Saturday, May 19, 2012

On Immigration

I. LOVE. Immigration.

My great grandmother (my mother's mother's mother) was born in Nebraska from parents who emigrated from Austria. I saw a scan of my great-great-grandfather's signature getting off the ship in New York City!!!

This country is a country of immigrants, was founded and built on the backs of immigrant labor and ingenuity. Immigration is fantastic!

I. LOVE. My. Country.

Quote all the Robert Frost you want, in a world where blood-thirsty thugs want to kill us and destroy our way of life, good fences make good neighbors.

Strict immigration policies that limit the influx of convicted criminals and those who would do us harm make us safer from those who thought that crashing airplanes into civilian targets was a good start.

Can these two beliefs coincide?

Yes, borders need to be secure, but we also need to respect the dignity of the person, and of the family. Neither our current immigration policy nor the draconian or laissez-faire alternatives most commonly proposed come even close to doing a good job of either, let alone both.

Is amnesty without change the answer? Massive deportation?

No, but our current quota-based system is inhuman, capricious, and cruel.

Illegal immigration is a problem. It is, and saying that it isn't doesn't make it go away, and it doesn't make the millions of undocumented immigrants go away either, nor does it help them get right with our laws so that they can have their shot at the American Dream.

So that we are all aware, I said what I meant. Immigration (act) can be illegal. Immigrants (people) can lack the proper legal documentation. Undocumented immigrants have committed illegal immigration. The current "'merica" label of "illegal immigrant," or "illegal alien" is nonsensical, and offensive. People can't be illegal.

So what are we to do? The vast majority of immigrants (legally here and not) are looking for the land of opportunity, the chance to make a better life for themselves and their families. On the other hand, our prisons house a mind-boggling number of felons who aren't even citizens - violent offenders, rapists, drug dealers, gang bangers, murderers, all of them here illegally. How do we protect ourselves while still being the land of opportunity?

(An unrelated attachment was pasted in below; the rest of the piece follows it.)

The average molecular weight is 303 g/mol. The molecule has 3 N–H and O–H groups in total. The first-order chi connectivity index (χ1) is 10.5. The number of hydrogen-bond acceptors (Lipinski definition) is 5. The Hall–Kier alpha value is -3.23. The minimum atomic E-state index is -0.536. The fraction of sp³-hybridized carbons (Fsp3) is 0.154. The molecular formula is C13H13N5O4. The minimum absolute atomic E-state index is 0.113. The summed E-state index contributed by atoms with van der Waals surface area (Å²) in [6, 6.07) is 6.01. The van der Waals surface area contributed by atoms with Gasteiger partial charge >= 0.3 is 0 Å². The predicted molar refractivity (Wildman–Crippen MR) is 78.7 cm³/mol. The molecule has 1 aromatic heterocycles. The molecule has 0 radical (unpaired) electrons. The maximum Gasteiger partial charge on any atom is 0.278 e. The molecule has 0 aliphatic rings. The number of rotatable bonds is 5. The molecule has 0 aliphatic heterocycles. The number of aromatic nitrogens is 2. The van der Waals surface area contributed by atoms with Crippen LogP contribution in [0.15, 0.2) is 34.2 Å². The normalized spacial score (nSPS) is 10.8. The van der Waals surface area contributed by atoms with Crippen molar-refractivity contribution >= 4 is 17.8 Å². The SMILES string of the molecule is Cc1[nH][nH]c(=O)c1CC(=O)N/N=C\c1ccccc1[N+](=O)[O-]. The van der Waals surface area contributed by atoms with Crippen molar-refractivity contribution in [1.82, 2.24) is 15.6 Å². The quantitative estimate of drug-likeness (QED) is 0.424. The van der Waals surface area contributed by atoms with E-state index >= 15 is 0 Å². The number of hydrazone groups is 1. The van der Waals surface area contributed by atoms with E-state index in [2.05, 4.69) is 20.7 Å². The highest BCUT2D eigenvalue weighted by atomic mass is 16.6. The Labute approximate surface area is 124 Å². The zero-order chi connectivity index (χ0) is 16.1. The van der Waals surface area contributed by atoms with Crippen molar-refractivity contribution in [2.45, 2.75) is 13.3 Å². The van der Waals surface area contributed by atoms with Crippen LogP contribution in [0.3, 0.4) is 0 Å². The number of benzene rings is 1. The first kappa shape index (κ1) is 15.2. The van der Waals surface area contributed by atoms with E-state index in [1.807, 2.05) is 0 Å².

I wish I had an easy answer. I don't know that there are any in this situation, but here is what I would pursue, were I in authority.

I. Secure the Border Our borders, northern and southern (yes, terrorists have snuck in through Canada) should be guarded. By the National Guard. That's what they're here for, right? To defend the homeland? Build walls, and fences, and well staffed crossing points and relatively frequent intervals.

II. Eliminate the Quotas There is no excuse to limit the number of people entering our country by some arbitrary bean-counting bureaucrat's quota. Not in my America. If we can't compete with immigrants who are playing by the same rules we are, then we need to step up the game.

III. Streamline the Paths to Citizenship Keep It Simple Stupid should be the motto of the naturalization process. Work visas, visitor visas, and easy paths to citizenship. Maybe start a sponsor system to farm out the work of keeping tabs on low-risk newcomers. Make military service a path to citizenship; go through basic training and serve 5 years in active duty, and you and your family are citizens (or at least fast-tracked). Die in combat and your family is granted citizenship. Worked for the Romans.

IV. Kick Out the Felons Why are we feeding and sheltering felons who aren't even citizens of this country? I can't say that every felonious crime deserves this (as I don't have the list of felonies memorized), but certainly violent crimes deserve a restart to square one.